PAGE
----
Federal Plan Could Determine Fate of Whooping Cranes in Wind Development Corridor: Local Residents Urged to Get Involved

MEDIA RELEASE

Contact: Robert Johns, 202-234-7181 ext.210,

 

Whooping Cranes by Laura Erickson
Whooping Cranes by Laura Erickson

(Washington, D.C., August 29, 2011) American Bird Conservancy (ABC), the nation’s leading bird conservation group, today urged residents in nine U.S. states to get involved in the public process surrounding a federal plan for a proposed 200-mile-wide wind energy development corridor. The corridor would run from Canada to the Gulf of Mexico through North and South Dakota, Montana, Colorado, New Mexico, Nebraska, Oklahoma, Texas, and Kansas, encompassing much of the migratory flight path of the endangered Whooping Crane.

 

“Right now, while this massive plan is in its early stages, is the time when residents and concerned citizens can have the most impact, before things are written in stone. It will be much harder later to make changes. If local people and groups want to affect what happens, they’ll need to familiarize themselves with the planning process, attend meetings, and share their hands-on knowledge of their area and its wildlife,” said Kelly Fuller, Wind Campaign Coordinator for ABC.

 

Wind development can have significant impacts on some of America’s most iconic bird species, including Golden Eagles, sage-grouse, prairie-chickens, and Whooping Cranes, as well as hundreds of species of migratory songbirds, many of which are already in decline. Birds can strike the spinning turbine blades and also collide with the power lines that connect wind projects to the national grid. Power lines are already the leading killer of adult Whooping Cranes, and build-out of wind energy in the crane’s migratory pathway could significantly increase the number of deaths. The footprint of the new wind projects could also dramatically impact habitat for the Lesser Prairie-Chicken.

 

“ABC is hoping for a good outcome, but the devil is in the details. For the Whooping Crane in particular, this project could be disastrous or could possibly benefit the species,” Fuller said.

 

“To prevent serious impacts to birds, the wind industry needs to embrace simple bird-smart principles: site wind farms away from endangered birds and high concentrations of migrants, conduct proper monitoring before and after construction, and compensate and mitigate impacts,” said Fuller.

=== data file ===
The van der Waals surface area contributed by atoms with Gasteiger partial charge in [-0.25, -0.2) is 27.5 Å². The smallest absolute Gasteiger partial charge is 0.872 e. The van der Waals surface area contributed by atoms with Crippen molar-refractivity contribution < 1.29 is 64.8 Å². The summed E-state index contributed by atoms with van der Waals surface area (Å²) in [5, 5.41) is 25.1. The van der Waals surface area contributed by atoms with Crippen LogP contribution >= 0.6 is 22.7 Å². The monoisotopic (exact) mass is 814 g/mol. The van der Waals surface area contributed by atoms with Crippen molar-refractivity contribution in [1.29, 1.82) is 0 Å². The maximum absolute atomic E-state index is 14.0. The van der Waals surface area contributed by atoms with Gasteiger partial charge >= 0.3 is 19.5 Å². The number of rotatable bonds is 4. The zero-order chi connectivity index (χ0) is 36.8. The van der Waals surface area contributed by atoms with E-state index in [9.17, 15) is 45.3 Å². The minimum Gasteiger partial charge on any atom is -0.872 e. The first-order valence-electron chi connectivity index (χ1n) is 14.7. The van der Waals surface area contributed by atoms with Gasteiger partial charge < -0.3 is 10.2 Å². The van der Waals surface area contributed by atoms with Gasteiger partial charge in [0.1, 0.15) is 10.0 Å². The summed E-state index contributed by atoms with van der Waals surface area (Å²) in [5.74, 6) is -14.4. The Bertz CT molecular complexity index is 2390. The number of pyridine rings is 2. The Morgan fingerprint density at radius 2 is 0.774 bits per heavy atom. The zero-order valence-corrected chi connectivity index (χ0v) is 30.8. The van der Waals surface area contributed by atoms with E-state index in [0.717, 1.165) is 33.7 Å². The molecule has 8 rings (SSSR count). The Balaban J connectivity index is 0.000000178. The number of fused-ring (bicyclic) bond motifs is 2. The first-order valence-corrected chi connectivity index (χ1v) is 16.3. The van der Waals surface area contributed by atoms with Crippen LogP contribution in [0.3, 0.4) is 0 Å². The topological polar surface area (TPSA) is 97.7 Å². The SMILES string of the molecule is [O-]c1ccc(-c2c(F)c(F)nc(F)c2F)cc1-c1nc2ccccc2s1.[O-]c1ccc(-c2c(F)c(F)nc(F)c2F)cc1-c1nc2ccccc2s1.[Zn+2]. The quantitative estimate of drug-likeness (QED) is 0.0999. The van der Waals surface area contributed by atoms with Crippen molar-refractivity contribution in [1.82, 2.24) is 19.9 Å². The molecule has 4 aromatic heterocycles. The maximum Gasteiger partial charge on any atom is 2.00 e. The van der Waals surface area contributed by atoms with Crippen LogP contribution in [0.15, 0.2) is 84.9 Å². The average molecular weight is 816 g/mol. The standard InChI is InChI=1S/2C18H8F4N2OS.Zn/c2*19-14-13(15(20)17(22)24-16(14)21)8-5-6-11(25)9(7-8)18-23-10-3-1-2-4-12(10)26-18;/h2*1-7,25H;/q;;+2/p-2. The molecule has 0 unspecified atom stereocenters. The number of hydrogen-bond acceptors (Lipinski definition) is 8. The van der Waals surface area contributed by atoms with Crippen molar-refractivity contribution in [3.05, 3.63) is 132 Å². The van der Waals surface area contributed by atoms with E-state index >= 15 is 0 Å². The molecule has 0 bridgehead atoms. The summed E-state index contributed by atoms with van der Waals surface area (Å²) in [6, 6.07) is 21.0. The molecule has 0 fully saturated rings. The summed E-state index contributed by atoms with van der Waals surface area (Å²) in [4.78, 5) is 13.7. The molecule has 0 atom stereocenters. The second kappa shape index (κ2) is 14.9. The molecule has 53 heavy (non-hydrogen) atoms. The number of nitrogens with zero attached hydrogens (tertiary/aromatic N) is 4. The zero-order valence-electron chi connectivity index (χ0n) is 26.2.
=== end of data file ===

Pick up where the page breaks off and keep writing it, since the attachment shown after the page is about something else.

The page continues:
Fuller said that a key part of the plan concerns the request by wind developers for an Incidental Take Permit under the Endangered Species Act (ESA). A take permit may authorize the accidental killing or injuring of endangered species or the initiation of development on land important to the species.

 

The Service will hold public meetings in the following cities in August 2011 and September 2011:   Glendive, MT on August 25  Kearney, NE on August 30; Great Bend, KS on August 31; Woodward, OK on September 1; Austin, TX on September 7 and Corpus Christi, TX on September 8.  Meetings were held earlier in August in Pierre, SD, Bismarck, ND, Amarillo, TX, Clovis, NM, and Pueblo, CO. For details on the upcoming meetings, click here.

 

The purpose of the meetings is to (1) describe the proposed action; (2) advise other federal and state agencies, potentially affected tribal interests, and the public of the agency’s intent to prepare an Environmental Impact Statement; (3) announce the initiation of a 90-day public scoping period; and (4) obtain suggestions and information on the scope of issues and possible alternatives to be included. Comments on the proposal must be received on or before October 12, 2011. For information on how and where to submit comments, visit the FWS web site to download a copy of the notice.

 

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American Bird Conservancy (ABC) is a 501(c)(3) not-for-profit membership organization whose mission is to conserve native birds and their habitats throughout the Americas. ABC acts by safeguarding the rarest species, conserving and restoring habitats, and reducing threats, while building capacity in the bird conservation movement.